Repeated vandal attacks on beehives leaves Liverpool beekeeping society looking for new home

The beekeepers association say the vandals need to be given the opportunity to be educated about the importance of bees.

A beekeeper training centre in South Liverpool are considering a move to a new home following a spate of vandal attacks on their hives.

The apiary, which is run by the Liverpool and Merseyside Beekeepers Association, has been on the same site in Merseyside for 15 years.

But acts of vandalism in success weeks, which has seen bricks thrown at hives and some of them upturned, poses a threat to the survival of the bees.

The Liverpool site currently has around 18 colonies with each containing around 40,000 to 60,000 bees.

John Mooney from the Liverpool and Merseyside Beekeepers Association said: "The hives were replaced but they came back and knocked them down again."

John Mooney from the Liverpool and Merseyside Beekeepers Association.John Mooney from the Liverpool and Merseyside Beekeepers Association.
John Mooney from the Liverpool and Merseyside Beekeepers Association.

Mr Mooney added that he would like to educate those responsible for the vandalism and get them involved with the bees.

He said: “The only way to change this type of behaviour is through education and opportunity, and this apiary is exactly that. It’s a fantastic facility.

“We have over 100 members and we have ten new beekeepers through a beginners course. We are always encouraging people to come along and understand how important these creatures are to us.”

Up to two-thirds of the food we eat is down to bees pollinating the plants; without them, we would have a very bland diet.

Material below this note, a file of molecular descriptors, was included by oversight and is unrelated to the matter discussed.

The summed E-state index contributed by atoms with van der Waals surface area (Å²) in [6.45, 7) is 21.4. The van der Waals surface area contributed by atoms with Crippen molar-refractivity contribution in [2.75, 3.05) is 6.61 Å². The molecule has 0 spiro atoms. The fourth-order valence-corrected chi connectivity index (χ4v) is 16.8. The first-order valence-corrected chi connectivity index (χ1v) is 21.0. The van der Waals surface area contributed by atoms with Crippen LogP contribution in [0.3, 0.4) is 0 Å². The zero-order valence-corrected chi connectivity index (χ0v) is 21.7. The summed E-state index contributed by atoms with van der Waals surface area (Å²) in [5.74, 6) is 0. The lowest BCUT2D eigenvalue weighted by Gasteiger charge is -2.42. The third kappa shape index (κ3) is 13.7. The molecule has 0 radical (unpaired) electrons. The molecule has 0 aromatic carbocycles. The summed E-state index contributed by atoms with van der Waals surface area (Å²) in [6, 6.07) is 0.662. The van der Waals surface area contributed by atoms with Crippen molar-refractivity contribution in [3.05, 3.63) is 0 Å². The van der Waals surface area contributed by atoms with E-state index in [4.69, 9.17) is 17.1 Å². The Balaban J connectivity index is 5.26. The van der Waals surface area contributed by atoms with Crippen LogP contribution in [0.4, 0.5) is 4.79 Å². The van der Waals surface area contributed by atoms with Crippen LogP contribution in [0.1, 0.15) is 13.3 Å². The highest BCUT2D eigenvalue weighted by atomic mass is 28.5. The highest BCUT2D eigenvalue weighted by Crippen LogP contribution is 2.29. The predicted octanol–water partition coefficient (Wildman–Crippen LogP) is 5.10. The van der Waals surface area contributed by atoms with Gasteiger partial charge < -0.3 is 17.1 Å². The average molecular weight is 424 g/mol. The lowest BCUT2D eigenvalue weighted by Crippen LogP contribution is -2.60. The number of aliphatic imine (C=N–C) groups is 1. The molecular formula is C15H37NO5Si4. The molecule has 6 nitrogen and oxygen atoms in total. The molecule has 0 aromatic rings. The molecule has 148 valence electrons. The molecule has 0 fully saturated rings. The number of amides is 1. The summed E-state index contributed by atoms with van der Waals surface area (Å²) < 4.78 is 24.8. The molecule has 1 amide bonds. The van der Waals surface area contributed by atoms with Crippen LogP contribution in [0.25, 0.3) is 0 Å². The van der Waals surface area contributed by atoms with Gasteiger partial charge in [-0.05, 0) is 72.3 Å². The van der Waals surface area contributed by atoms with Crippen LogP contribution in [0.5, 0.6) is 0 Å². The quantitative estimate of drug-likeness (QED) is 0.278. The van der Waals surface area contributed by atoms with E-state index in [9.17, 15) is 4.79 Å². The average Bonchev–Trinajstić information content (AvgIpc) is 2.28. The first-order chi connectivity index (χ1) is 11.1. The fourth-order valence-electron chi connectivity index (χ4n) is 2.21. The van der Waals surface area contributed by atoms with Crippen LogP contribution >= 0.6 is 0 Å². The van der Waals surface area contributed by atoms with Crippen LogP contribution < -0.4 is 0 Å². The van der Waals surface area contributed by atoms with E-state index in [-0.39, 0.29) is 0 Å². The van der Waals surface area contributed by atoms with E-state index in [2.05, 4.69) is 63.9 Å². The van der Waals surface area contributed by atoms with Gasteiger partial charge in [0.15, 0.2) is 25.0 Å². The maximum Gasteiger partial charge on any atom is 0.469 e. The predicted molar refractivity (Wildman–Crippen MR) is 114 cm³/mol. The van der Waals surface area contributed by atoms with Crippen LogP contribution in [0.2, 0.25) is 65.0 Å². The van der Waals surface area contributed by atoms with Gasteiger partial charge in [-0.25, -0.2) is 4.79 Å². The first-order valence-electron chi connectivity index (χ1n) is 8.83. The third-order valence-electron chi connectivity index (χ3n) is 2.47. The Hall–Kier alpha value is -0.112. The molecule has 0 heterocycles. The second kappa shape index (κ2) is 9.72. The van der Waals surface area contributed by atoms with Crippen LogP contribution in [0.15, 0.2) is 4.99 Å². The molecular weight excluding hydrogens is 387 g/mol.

Bees a danger to vandals

Mr Mooney also warned the vandals that the bees at the apiary can react in stinging swarms when attacked.

He said: “They have a sting which, if they feel the hive is under threat, they will use. In a situation like this, if a bee stings in a defensive mode, it releases a pheromone which means the other bees will sting as well in order to protect the colony.

“So, it’s a very dangerous thing these kids are doing because if one of these kids were to suffer an anaphylactic shock, that is a medical emergency. It would need immediate attention, so they need to be very, very careful."

Beekeepers at the South Liverpool site.Beekeepers at the South Liverpool site.
Beekeepers at the South Liverpool site.

A bee superhighway

John said, "We’ve got bees on The Liver Building and the Port of Liverpool buildings. What we are trying to do is to create bee highways.

“So, anyone anywhere can plant bee-friendly flowers, it creates a pathway for the bees to move around the city, and these small things are making a big difference."

Watch the video at the top of the page for more on this story.

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